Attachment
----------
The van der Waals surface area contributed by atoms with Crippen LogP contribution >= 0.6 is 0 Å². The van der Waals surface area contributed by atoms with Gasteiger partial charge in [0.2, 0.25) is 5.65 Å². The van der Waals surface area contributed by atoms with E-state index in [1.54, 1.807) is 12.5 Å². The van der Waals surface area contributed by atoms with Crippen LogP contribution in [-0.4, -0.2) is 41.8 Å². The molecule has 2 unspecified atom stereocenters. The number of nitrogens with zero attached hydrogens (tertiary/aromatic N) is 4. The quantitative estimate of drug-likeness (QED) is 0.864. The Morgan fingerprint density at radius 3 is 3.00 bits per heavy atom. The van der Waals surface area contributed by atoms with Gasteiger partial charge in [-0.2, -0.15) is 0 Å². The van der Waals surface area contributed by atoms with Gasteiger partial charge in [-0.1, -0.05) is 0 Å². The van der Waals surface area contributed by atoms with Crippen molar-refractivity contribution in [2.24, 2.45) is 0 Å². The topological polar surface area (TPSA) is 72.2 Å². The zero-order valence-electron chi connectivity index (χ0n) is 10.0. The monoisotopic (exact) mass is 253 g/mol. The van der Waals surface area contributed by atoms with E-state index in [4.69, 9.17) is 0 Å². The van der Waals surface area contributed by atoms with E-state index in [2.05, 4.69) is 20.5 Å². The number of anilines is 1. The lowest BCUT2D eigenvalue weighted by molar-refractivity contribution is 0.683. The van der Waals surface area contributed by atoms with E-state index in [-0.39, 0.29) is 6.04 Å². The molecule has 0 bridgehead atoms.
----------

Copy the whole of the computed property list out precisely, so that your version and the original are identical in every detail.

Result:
The van der Waals surface area contributed by atoms with Crippen LogP contribution >= 0.6 is 0 Å². The van der Waals surface area contributed by atoms with Gasteiger partial charge in [0.2, 0.25) is 5.65 Å². The van der Waals surface area contributed by atoms with E-state index in [1.54, 1.807) is 12.5 Å². The van der Waals surface area contributed by atoms with Crippen LogP contribution in [-0.4, -0.2) is 41.8 Å². The molecule has 2 unspecified atom stereocenters. The number of nitrogens with zero attached hydrogens (tertiary/aromatic N) is 4. The quantitative estimate of drug-likeness (QED) is 0.864. The Morgan fingerprint density at radius 3 is 3.00 bits per heavy atom. The van der Waals surface area contributed by atoms with Gasteiger partial charge in [-0.2, -0.15) is 0 Å². The van der Waals surface area contributed by atoms with Gasteiger partial charge in [-0.1, -0.05) is 0 Å². The van der Waals surface area contributed by atoms with Crippen molar-refractivity contribution in [2.24, 2.45) is 0 Å². The topological polar surface area (TPSA) is 72.2 Å². The zero-order valence-electron chi connectivity index (χ0n) is 10.0. The monoisotopic (exact) mass is 253 g/mol. The van der Waals surface area contributed by atoms with E-state index in [4.69, 9.17) is 0 Å². The van der Waals surface area contributed by atoms with E-state index in [2.05, 4.69) is 20.5 Å². The number of anilines is 1. The lowest BCUT2D eigenvalue weighted by molar-refractivity contribution is 0.683. The van der Waals surface area contributed by atoms with E-state index in [-0.39, 0.29) is 6.04 Å². The molecule has 0 bridgehead atoms.